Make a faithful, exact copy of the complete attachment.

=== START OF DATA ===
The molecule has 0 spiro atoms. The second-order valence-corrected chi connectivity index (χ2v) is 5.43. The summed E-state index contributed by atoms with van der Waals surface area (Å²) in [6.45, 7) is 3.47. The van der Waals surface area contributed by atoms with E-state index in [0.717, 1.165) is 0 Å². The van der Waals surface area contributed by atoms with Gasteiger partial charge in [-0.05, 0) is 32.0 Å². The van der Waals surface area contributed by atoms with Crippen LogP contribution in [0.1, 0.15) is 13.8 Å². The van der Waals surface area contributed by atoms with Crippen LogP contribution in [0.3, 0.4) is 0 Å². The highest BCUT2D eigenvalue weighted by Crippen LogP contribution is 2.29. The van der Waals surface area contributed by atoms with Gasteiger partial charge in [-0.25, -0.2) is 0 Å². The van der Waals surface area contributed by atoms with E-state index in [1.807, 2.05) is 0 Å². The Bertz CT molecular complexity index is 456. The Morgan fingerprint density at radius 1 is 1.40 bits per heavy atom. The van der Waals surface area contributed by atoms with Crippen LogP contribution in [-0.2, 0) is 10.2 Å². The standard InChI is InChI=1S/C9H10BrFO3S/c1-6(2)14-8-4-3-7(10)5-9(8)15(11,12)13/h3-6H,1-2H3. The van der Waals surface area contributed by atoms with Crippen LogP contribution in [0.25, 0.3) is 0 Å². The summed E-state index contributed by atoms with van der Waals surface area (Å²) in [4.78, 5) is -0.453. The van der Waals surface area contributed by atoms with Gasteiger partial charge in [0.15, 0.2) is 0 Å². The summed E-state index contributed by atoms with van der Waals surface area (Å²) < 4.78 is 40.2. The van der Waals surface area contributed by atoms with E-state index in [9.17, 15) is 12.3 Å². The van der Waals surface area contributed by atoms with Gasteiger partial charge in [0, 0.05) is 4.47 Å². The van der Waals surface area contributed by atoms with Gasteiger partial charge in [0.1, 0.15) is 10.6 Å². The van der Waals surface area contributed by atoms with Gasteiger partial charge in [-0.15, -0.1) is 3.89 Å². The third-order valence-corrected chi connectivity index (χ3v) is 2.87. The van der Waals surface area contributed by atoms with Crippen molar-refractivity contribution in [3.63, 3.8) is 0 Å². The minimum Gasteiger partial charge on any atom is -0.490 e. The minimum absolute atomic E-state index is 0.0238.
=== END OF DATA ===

The molecule has 0 spiro atoms. The second-order valence-corrected chi connectivity index (χ2v) is 5.43. The summed E-state index contributed by atoms with van der Waals surface area (Å²) in [6.45, 7) is 3.47. The van der Waals surface area contributed by atoms with E-state index in [0.717, 1.165) is 0 Å². The van der Waals surface area contributed by atoms with Gasteiger partial charge in [-0.05, 0) is 32.0 Å². The van der Waals surface area contributed by atoms with Crippen LogP contribution in [0.1, 0.15) is 13.8 Å². The van der Waals surface area contributed by atoms with Crippen LogP contribution in [0.3, 0.4) is 0 Å². The highest BCUT2D eigenvalue weighted by Crippen LogP contribution is 2.29. The van der Waals surface area contributed by atoms with Gasteiger partial charge in [-0.25, -0.2) is 0 Å². The van der Waals surface area contributed by atoms with E-state index in [1.807, 2.05) is 0 Å². The Bertz CT molecular complexity index is 456. The Morgan fingerprint density at radius 1 is 1.40 bits per heavy atom. The van der Waals surface area contributed by atoms with Crippen LogP contribution in [-0.2, 0) is 10.2 Å². The standard InChI is InChI=1S/C9H10BrFO3S/c1-6(2)14-8-4-3-7(10)5-9(8)15(11,12)13/h3-6H,1-2H3. The van der Waals surface area contributed by atoms with Crippen LogP contribution in [0.25, 0.3) is 0 Å². The summed E-state index contributed by atoms with van der Waals surface area (Å²) in [4.78, 5) is -0.453. The van der Waals surface area contributed by atoms with Gasteiger partial charge in [0.15, 0.2) is 0 Å². The summed E-state index contributed by atoms with van der Waals surface area (Å²) < 4.78 is 40.2. The van der Waals surface area contributed by atoms with E-state index in [9.17, 15) is 12.3 Å². The van der Waals surface area contributed by atoms with Gasteiger partial charge in [0, 0.05) is 4.47 Å². The van der Waals surface area contributed by atoms with Gasteiger partial charge in [0.1, 0.15) is 10.6 Å². The van der Waals surface area contributed by atoms with Gasteiger partial charge in [-0.15, -0.1) is 3.89 Å². The third-order valence-corrected chi connectivity index (χ3v) is 2.87. The van der Waals surface area contributed by atoms with Crippen molar-refractivity contribution in [3.63, 3.8) is 0 Å². The minimum Gasteiger partial charge on any atom is -0.490 e. The minimum absolute atomic E-state index is 0.0238.